As well as artists themselves, lots of different people keep the art world moving including agentsdealers and critics. Within a gallery setting, you might also expect to find a director who is in charge overall, curatorshandlers and assistants (also called attendants).

agentsomeone who represents and promotes artists
dealersomeone who buys and sells works of art
criticsomeone who writes about art, especially reviews of exhibitions
curatorsomeone who selects and presents artworks for exhibitions
handlersomeone who carefully packs and unpacks works of art
gallery assistantsomeone who greets visitors and answers questions

Discussing works of art

If you fancy yourself as a critic, there are certain words and phrases that occur frequently in writing and discussions about art. A selection of them is given below, but the best way to develop this kind of vocabulary is to read reviews and art books as often as you can.

Positive descriptions

Her work . . .

  • is moving – it is effective at making people feel sadness or sympathy
  • is evocative – it brings strong images or memories to mind
  • is visionary – it considers the future in an intelligent way
  • really spoke to me – it connected with my own life experiences

Neutral descriptions

Their work . . .

  • is bold/delicate – it gives the impression of being physically strong/weak
  • is controversial – it divides public opinion
  • is Instagrammable  – people love to take photos of and with it
  • is a bit out there – it is weird and/or hard to understand, but not necessarily in a bad way

Negative descriptions

His work . . .

  • is disturbing – it is likely to cause someone to be offended or upset
  • is derivative – it seems to copy existing works of art
  • is amateurish – it does not show a high level of skill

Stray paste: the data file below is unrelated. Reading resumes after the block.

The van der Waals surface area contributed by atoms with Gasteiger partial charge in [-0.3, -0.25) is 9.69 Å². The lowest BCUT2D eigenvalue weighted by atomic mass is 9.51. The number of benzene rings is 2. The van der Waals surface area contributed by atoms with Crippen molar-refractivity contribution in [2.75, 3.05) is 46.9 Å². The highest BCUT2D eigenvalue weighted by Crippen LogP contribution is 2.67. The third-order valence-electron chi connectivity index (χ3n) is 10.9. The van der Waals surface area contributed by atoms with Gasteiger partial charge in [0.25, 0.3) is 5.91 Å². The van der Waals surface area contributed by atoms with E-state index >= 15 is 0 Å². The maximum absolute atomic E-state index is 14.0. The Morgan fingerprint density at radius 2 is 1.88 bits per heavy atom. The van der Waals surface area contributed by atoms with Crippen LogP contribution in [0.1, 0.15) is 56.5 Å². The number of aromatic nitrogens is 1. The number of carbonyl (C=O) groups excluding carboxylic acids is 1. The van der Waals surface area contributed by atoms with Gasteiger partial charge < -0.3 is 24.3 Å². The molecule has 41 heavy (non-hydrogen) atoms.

• left me cold – I had no emotional or intellectual response to it

Yes, but is it art . . . ?

Painting and sculpture are obvious examples of fine arts – but what about other visual forms such as architecture, graphic design, video games and graffiti? Does it make sense to separate the fine and applied arts? Who decides the meaning of art, anyway?

fine artsactivity that produces objects with no practical function
graphic designcombining images and texts to make (e.g.) magazines and adverts
applied artsactivity that produces functional objects whose appearance is also important, such as furniture or jewellery

What a load of rubbish

inaccessibledifficult for ordinary people to understand
pretentioustrying to be more serious or important than it really is
clichéa phrase that is used often and shows a lack of original thought
roll your eyesmove your eyeballs upwards or in a circle to show you think something is boring or annoying

Not everyone likes art, of course. Some people find modern art, in particular, inaccessible and pretentious. A number of clichés can often be heard in response to pieces of contemporary art – most of which would cause artists and art-lovers to roll their eyes.

  • My five-year-old could have done that! – it looks like a child made it
  • Look at the state of that! – it looks messy, as though no skill was needed to make it
  • Money for old rope! – there is nothing new, special or interesting about this
  • What a load of rubbish! – said in response to any art that the speaker does not like
arty typespeople who dress and/or behave in a way that shows a strong interest in the arts

 The art world is a strange place, but the surest way to fit in – apart from wearing all-black outfits and rings as big as your hands – is to practice speaking like the arty types hanging around galleries. So ciao for now, darling, and see you at tomorrow’s opening!